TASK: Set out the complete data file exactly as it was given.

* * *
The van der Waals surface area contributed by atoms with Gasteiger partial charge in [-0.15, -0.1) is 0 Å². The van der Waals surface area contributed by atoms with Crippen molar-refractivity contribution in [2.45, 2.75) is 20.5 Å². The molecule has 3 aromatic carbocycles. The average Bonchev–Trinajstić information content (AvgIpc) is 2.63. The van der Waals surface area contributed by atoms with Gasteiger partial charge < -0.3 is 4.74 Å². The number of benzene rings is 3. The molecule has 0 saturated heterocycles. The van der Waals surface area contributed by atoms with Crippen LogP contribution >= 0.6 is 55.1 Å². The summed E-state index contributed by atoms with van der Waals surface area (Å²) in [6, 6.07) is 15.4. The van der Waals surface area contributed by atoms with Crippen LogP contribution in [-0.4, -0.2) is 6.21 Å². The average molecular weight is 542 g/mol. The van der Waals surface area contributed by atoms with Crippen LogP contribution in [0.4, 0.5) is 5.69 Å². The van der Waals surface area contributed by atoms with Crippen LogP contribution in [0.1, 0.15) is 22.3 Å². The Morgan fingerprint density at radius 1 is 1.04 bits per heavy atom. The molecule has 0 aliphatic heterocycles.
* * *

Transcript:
The van der Waals surface area contributed by atoms with Gasteiger partial charge in [-0.15, -0.1) is 0 Å². The van der Waals surface area contributed by atoms with Crippen molar-refractivity contribution in [2.45, 2.75) is 20.5 Å². The molecule has 3 aromatic carbocycles. The average Bonchev–Trinajstić information content (AvgIpc) is 2.63. The van der Waals surface area contributed by atoms with Gasteiger partial charge < -0.3 is 4.74 Å². The number of benzene rings is 3. The molecule has 0 saturated heterocycles. The van der Waals surface area contributed by atoms with Crippen LogP contribution >= 0.6 is 55.1 Å². The summed E-state index contributed by atoms with van der Waals surface area (Å²) in [6, 6.07) is 15.4. The van der Waals surface area contributed by atoms with Crippen LogP contribution in [-0.4, -0.2) is 6.21 Å². The average molecular weight is 542 g/mol. The van der Waals surface area contributed by atoms with Crippen LogP contribution in [0.4, 0.5) is 5.69 Å². The van der Waals surface area contributed by atoms with Crippen LogP contribution in [0.1, 0.15) is 22.3 Å². The Morgan fingerprint density at radius 1 is 1.04 bits per heavy atom. The molecule has 0 aliphatic heterocycles.